Smart change of heart

Accountability often gets mangled in complex or bureaucratic organizations.


That's why Defense Secretary William Cohen was smart to restore the Office of the
Assistant Secretary of Defense for Command, Control, Communications and Intelligence and
to keep the ASD(C3I) as the Defense Department's chief information officer.


Cohen initially had recommended breaking the Office of ASD(C3I) into two pieces and
shifting CIO responsibilities to the undersecretary of Defense for acquisition and
technology. He reversed the decision, although only after the seemingly tireless Tony
Valletta, acting ASD(C3I), decided to retire.


Systems of people, like systems of things, become more prone to breakdowns as the
number of interrelated parts increases. That's why it's so hard to pin down single causes
of events such as plane crashes. Usually, it turns out to be a string of trivial failures
that feed on one another.


In carving up the responsibilities of the ASD(C3I), as recommended by the Defense
Reform Initiative, Cohen might have chopped down a big and difficult job, but he would
have muddied the chain of command and reduced accountability for DOD's many pressing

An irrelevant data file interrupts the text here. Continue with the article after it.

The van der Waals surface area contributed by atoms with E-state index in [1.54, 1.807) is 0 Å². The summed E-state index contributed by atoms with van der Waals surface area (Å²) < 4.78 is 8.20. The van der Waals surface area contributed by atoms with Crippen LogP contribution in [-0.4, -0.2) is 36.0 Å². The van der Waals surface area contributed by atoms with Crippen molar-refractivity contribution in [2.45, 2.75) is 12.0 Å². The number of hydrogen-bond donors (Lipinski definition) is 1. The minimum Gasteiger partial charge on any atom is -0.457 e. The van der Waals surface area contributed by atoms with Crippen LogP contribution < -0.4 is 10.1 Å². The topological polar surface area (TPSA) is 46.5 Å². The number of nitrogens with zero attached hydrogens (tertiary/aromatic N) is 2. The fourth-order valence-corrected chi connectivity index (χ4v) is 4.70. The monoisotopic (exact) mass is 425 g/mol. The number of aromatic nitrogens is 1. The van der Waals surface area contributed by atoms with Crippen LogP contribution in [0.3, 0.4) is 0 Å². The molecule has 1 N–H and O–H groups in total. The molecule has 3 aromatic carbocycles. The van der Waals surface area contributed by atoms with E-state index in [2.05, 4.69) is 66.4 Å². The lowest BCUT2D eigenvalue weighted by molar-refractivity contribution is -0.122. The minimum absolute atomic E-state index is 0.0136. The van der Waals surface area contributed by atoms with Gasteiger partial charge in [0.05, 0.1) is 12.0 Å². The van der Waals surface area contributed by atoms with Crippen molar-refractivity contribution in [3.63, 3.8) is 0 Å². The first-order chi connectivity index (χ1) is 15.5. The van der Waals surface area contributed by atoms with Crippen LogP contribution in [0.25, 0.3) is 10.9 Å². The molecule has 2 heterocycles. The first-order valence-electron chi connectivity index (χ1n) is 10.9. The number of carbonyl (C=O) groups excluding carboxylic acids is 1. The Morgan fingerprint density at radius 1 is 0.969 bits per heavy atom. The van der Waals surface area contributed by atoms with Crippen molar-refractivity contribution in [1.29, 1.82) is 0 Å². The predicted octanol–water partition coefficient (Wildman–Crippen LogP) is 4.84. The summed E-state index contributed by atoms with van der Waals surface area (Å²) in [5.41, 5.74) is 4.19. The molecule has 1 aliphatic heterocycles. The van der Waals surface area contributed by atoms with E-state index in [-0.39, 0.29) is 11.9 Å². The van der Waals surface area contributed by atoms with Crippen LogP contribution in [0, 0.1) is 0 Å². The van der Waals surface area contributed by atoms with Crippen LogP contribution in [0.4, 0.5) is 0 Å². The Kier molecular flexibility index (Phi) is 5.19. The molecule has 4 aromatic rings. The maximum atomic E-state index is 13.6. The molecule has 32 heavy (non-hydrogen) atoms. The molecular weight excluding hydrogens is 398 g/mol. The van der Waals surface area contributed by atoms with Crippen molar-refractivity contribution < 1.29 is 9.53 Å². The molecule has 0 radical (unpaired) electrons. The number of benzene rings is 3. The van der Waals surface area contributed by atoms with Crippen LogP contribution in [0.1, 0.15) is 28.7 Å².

systems issues.


With a CIO, a command and control systems chief and an intelligence systems official,
exactly who would be responsible for date code fixes? For departmentwide interoperability
and standards? For information technology acquisition reform?


The ASD(C3I) job is no piece of cake. Even the redoubtable Emmett Paige Jr. expressed
regret at not finishing everything he wanted to during his tenure in the post. Yet he and
a Bush administration predecessor, Duane Andrews, now with Science Applications
International Corp. of San Diego, both urged Pentagon brass not to break up the office.


Paige, with typically blunt humor, speculated that even God almighty told Cohen the
breakup would have been "a lousy decision" [GCN, Feb. 23, Page 62].


Assuming his nomination goes through, Arthur Money will take the ASD(C3I) mantle.
Money, currently the Air Force's CIO, appears to have the tools for the job. He'll have
the dual responsibilities of the work itself and of vindicating his boss Cohen's visible
reversal. Even so, he might want to keep the beeper numbers of Andrews, Paige and Valletta
in his Rolodex.


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